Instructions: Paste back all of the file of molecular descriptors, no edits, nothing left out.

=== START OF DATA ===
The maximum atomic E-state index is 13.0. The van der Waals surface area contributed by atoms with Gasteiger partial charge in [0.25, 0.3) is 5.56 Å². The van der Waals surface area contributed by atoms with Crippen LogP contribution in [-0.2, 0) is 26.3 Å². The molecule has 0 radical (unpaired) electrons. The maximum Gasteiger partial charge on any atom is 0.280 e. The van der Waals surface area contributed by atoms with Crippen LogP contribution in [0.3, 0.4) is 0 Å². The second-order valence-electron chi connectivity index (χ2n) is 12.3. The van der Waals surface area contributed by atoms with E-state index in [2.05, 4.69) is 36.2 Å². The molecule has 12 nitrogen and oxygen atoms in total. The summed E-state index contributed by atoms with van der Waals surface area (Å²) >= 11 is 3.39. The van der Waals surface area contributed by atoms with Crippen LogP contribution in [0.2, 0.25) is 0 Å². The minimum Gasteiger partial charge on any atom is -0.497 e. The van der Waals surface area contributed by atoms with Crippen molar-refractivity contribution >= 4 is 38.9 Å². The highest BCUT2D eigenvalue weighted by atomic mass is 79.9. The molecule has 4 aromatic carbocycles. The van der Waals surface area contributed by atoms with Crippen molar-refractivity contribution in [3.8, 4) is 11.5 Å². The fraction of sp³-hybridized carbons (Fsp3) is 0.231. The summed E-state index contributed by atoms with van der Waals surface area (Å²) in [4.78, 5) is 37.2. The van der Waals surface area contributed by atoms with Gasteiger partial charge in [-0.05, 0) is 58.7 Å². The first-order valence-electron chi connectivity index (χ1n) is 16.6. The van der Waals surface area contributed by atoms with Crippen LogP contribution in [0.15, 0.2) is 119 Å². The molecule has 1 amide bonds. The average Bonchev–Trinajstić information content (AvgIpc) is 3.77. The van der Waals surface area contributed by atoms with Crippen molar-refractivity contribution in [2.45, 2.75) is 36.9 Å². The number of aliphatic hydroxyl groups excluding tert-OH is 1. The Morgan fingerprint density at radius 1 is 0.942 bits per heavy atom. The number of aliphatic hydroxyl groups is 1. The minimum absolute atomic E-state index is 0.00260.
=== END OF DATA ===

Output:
The maximum atomic E-state index is 13.0. The van der Waals surface area contributed by atoms with Gasteiger partial charge in [0.25, 0.3) is 5.56 Å². The van der Waals surface area contributed by atoms with Crippen LogP contribution in [-0.2, 0) is 26.3 Å². The molecule has 0 radical (unpaired) electrons. The maximum Gasteiger partial charge on any atom is 0.280 e. The van der Waals surface area contributed by atoms with Crippen LogP contribution in [0.3, 0.4) is 0 Å². The second-order valence-electron chi connectivity index (χ2n) is 12.3. The van der Waals surface area contributed by atoms with E-state index in [2.05, 4.69) is 36.2 Å². The molecule has 12 nitrogen and oxygen atoms in total. The summed E-state index contributed by atoms with van der Waals surface area (Å²) >= 11 is 3.39. The van der Waals surface area contributed by atoms with Crippen LogP contribution in [0.2, 0.25) is 0 Å². The minimum Gasteiger partial charge on any atom is -0.497 e. The van der Waals surface area contributed by atoms with Crippen molar-refractivity contribution >= 4 is 38.9 Å². The highest BCUT2D eigenvalue weighted by atomic mass is 79.9. The molecule has 4 aromatic carbocycles. The van der Waals surface area contributed by atoms with Crippen molar-refractivity contribution in [3.8, 4) is 11.5 Å². The fraction of sp³-hybridized carbons (Fsp3) is 0.231. The summed E-state index contributed by atoms with van der Waals surface area (Å²) in [4.78, 5) is 37.2. The van der Waals surface area contributed by atoms with Gasteiger partial charge in [-0.05, 0) is 58.7 Å². The first-order valence-electron chi connectivity index (χ1n) is 16.6. The van der Waals surface area contributed by atoms with Crippen LogP contribution in [0.15, 0.2) is 119 Å². The molecule has 1 amide bonds. The average Bonchev–Trinajstić information content (AvgIpc) is 3.77. The van der Waals surface area contributed by atoms with Crippen molar-refractivity contribution in [2.45, 2.75) is 36.9 Å². The number of aliphatic hydroxyl groups excluding tert-OH is 1. The Morgan fingerprint density at radius 1 is 0.942 bits per heavy atom. The number of aliphatic hydroxyl groups is 1. The minimum absolute atomic E-state index is 0.00260.